1.3 Aspects in Native Language Support
For a totally multi-lingual distribution, there are many things to
translate beyond output messages.
* As of today, GNU `gettext' offers a complete toolset for
translating messages output by C programs. Perl scripts and shell
scripts will also need to be translated. Even if there are today
some hooks by which this can be done, these hooks are not
integrated as well as they should be.
* Some programs, like `autoconf' or `bison', are able to produce
other programs (or scripts). Even if the generating programs
themselves are internationalized, the generated programs they
produce may need internationalization on their own, and this
indirect internationalization could be automated right from the
generating program. In fact, quite usually, generating and
generated programs could be internationalized independently, as
the effort needed is fairly orthogonal.
* A few programs include textual tables which might need translation
themselves, independently of the strings contained in the program
itself. For example, RFC 1345 gives an English description for
each character which the `recode' program is able to reconstruct
at execution. Since these descriptions are extracted from the RFC
by mechanical means, translating them properly would require a
prior translation of the RFC itself.
* Almost all programs accept options, which are often worded out so
to be descriptive for the English readers; one might want to
consider offering translated versions for program options as well.
* Many programs read, interpret, compile, or are somewhat driven by
input files which are texts containing keywords, identifiers, or
replies which are inherently translatable. For example, one may
want `gcc' to allow diacriticized characters in identifiers or use
translated keywords; `rm -i' might accept something else than `y'
or `n' for replies, etc. Even if the program will eventually make
most of its output in the foreign languages, one has to decide
whether the input syntax, option values, etc., are to be localized
* The manual accompanying a package, as well as all documentation
files in the distribution, could surely be translated, too.
Translating a manual, with the intent of later keeping up with
updates, is a major undertaking in itself, generally.
As we already stressed, translation is only one aspect of locales.
Other internationalization aspects are system services and are handled
in GNU `libc'. There are many attributes that are needed to define a
country's cultural conventions. These attributes include beside the
country's native language, the formatting of the date and time, the
representation of numbers, the symbols for currency, etc. These local
"rules" are termed the country's locale. The locale represents the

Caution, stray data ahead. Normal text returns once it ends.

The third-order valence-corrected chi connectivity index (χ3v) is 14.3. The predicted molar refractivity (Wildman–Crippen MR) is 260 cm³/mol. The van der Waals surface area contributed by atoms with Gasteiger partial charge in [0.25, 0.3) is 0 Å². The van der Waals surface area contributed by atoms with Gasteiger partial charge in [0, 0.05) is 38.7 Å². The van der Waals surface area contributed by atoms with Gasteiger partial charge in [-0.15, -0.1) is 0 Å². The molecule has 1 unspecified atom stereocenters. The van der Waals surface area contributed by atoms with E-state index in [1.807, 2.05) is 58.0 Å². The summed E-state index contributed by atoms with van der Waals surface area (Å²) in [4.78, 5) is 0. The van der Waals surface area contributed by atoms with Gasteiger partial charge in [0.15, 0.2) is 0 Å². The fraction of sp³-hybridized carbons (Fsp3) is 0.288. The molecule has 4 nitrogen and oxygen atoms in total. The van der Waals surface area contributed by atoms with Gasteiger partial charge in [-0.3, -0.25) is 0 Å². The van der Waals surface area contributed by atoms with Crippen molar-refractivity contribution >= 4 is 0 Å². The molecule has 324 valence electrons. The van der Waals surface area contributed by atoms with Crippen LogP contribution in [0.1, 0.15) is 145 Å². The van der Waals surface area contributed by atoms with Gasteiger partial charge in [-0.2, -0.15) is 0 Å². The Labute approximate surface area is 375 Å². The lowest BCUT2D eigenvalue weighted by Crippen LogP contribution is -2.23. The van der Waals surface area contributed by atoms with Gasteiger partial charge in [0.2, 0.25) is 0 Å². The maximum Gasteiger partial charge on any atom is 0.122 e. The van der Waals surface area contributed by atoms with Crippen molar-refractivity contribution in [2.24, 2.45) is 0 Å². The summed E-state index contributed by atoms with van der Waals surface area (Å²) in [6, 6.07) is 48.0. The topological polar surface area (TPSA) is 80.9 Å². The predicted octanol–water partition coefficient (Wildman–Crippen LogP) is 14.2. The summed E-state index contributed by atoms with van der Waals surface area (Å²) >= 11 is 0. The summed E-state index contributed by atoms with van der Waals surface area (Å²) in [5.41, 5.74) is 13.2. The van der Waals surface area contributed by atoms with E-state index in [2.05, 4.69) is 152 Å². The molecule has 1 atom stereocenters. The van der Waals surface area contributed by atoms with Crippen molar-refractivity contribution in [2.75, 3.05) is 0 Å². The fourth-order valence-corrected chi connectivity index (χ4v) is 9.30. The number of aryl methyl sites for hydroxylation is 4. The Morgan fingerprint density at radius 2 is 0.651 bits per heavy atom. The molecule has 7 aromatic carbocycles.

knowledge needed to support the country's native attributes.
There are a few major areas which may vary between countries and
hence, define what a locale must describe. The following list helps
putting multi-lingual messages into the proper context of other tasks
related to locales. See the GNU `libc' manual for details.
_Characters and Codesets_
The codeset most commonly used through out the USA and most English
speaking parts of the world is the ASCII codeset. However, there
are many characters needed by various locales that are not found
within this codeset. The 8-bit ISO 8859-1 code set has most of
the special characters needed to handle the major European
languages. However, in many cases, choosing ISO 8859-1 is
nevertheless not adequate: it doesn't even handle the major
European currency. Hence each locale will need to specify which
codeset they need to use and will need to have the appropriate
character handling routines to cope with the codeset.
The symbols used vary from country to country as does the position
used by the symbol. Software needs to be able to transparently
display currency figures in the native mode for each locale.
The format of date varies between locales. For example, Christmas
day in 1994 is written as 12/25/94 in the USA and as 25/12/94 in
Australia. Other countries might use ISO 8601 dates, etc.
Time of the day may be noted as HH:MM, HH.MM, or otherwise. Some
locales require time to be specified in 24-hour mode rather than
as AM or PM. Further, the nature and yearly extent of the
Daylight Saving correction vary widely between countries.
Numbers can be represented differently in different locales. For
example, the following numbers are all written correctly for their
Some programs could go further and use different unit systems, like
English units or Metric units, or even take into account variants
about how numbers are spelled in full.
The most obvious area is the language support within a locale.
This is where GNU `gettext' provides the means for developers and
users to easily change the language that the software uses to
communicate to the user.
These areas of cultural conventions are called _locale categories_.
It is an unfortunate term; _locale aspects_ or _locale feature
categories_ would be a better term, because each "locale category"
describes an area or task that requires localization. The concrete data
that describes the cultural conventions for such an area and for a
particular culture is also called a _locale category_. In this sense,
a locale is composed of several locale categories: the locale category
describing the codeset, the locale category describing the formatting
of numbers, the locale category containing the translated messages, and
Components of locale outside of message handling are standardized in
the ISO C standard and the POSIX:2001 standard (also known as the SUSV3
specification). GNU `libc' fully implements this, and most other
modern systems provide a more or less reasonable support for at least
some of the missing components.
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